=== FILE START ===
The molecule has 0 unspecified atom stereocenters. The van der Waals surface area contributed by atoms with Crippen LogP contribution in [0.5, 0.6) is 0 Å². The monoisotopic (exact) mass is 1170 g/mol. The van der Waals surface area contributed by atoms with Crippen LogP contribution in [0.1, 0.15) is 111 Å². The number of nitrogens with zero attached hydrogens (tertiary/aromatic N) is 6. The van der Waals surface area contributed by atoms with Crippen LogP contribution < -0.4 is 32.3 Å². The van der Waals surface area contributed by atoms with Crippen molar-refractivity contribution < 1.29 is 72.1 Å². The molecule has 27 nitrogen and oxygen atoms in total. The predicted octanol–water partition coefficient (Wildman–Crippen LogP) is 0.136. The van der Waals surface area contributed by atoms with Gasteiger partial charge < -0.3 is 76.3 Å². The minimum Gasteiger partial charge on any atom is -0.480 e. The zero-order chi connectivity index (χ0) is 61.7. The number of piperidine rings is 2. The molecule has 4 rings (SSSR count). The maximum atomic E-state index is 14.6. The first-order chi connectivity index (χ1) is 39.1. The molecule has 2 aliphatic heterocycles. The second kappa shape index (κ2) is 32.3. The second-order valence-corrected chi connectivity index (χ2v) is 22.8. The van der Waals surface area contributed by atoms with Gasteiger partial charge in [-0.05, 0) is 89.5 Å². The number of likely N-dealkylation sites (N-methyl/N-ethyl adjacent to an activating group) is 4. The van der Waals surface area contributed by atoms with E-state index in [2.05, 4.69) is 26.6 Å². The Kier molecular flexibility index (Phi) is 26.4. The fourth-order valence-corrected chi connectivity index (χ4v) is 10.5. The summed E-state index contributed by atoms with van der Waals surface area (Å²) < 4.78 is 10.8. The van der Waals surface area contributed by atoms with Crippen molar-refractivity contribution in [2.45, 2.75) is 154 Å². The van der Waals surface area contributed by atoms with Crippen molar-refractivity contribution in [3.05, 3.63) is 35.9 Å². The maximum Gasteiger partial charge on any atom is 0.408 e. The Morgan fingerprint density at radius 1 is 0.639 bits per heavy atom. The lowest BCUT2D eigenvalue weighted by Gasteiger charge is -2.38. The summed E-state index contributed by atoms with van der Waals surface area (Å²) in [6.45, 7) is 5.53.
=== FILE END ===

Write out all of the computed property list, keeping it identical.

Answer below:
The molecule has 0 unspecified atom stereocenters. The van der Waals surface area contributed by atoms with Crippen LogP contribution in [0.5, 0.6) is 0 Å². The monoisotopic (exact) mass is 1170 g/mol. The van der Waals surface area contributed by atoms with Crippen LogP contribution in [0.1, 0.15) is 111 Å². The number of nitrogens with zero attached hydrogens (tertiary/aromatic N) is 6. The van der Waals surface area contributed by atoms with Crippen LogP contribution < -0.4 is 32.3 Å². The van der Waals surface area contributed by atoms with Crippen molar-refractivity contribution < 1.29 is 72.1 Å². The molecule has 27 nitrogen and oxygen atoms in total. The predicted octanol–water partition coefficient (Wildman–Crippen LogP) is 0.136. The van der Waals surface area contributed by atoms with Gasteiger partial charge < -0.3 is 76.3 Å². The minimum Gasteiger partial charge on any atom is -0.480 e. The zero-order chi connectivity index (χ0) is 61.7. The number of piperidine rings is 2. The molecule has 4 rings (SSSR count). The maximum atomic E-state index is 14.6. The first-order chi connectivity index (χ1) is 39.1. The molecule has 2 aliphatic heterocycles. The second kappa shape index (κ2) is 32.3. The second-order valence-corrected chi connectivity index (χ2v) is 22.8. The van der Waals surface area contributed by atoms with Gasteiger partial charge in [-0.05, 0) is 89.5 Å². The number of likely N-dealkylation sites (N-methyl/N-ethyl adjacent to an activating group) is 4. The van der Waals surface area contributed by atoms with E-state index in [2.05, 4.69) is 26.6 Å². The Kier molecular flexibility index (Phi) is 26.4. The fourth-order valence-corrected chi connectivity index (χ4v) is 10.5. The summed E-state index contributed by atoms with van der Waals surface area (Å²) < 4.78 is 10.8. The van der Waals surface area contributed by atoms with Crippen molar-refractivity contribution in [2.45, 2.75) is 154 Å². The van der Waals surface area contributed by atoms with Crippen molar-refractivity contribution in [3.05, 3.63) is 35.9 Å². The maximum Gasteiger partial charge on any atom is 0.408 e. The Morgan fingerprint density at radius 1 is 0.639 bits per heavy atom. The lowest BCUT2D eigenvalue weighted by Gasteiger charge is -2.38. The summed E-state index contributed by atoms with van der Waals surface area (Å²) in [6.45, 7) is 5.53.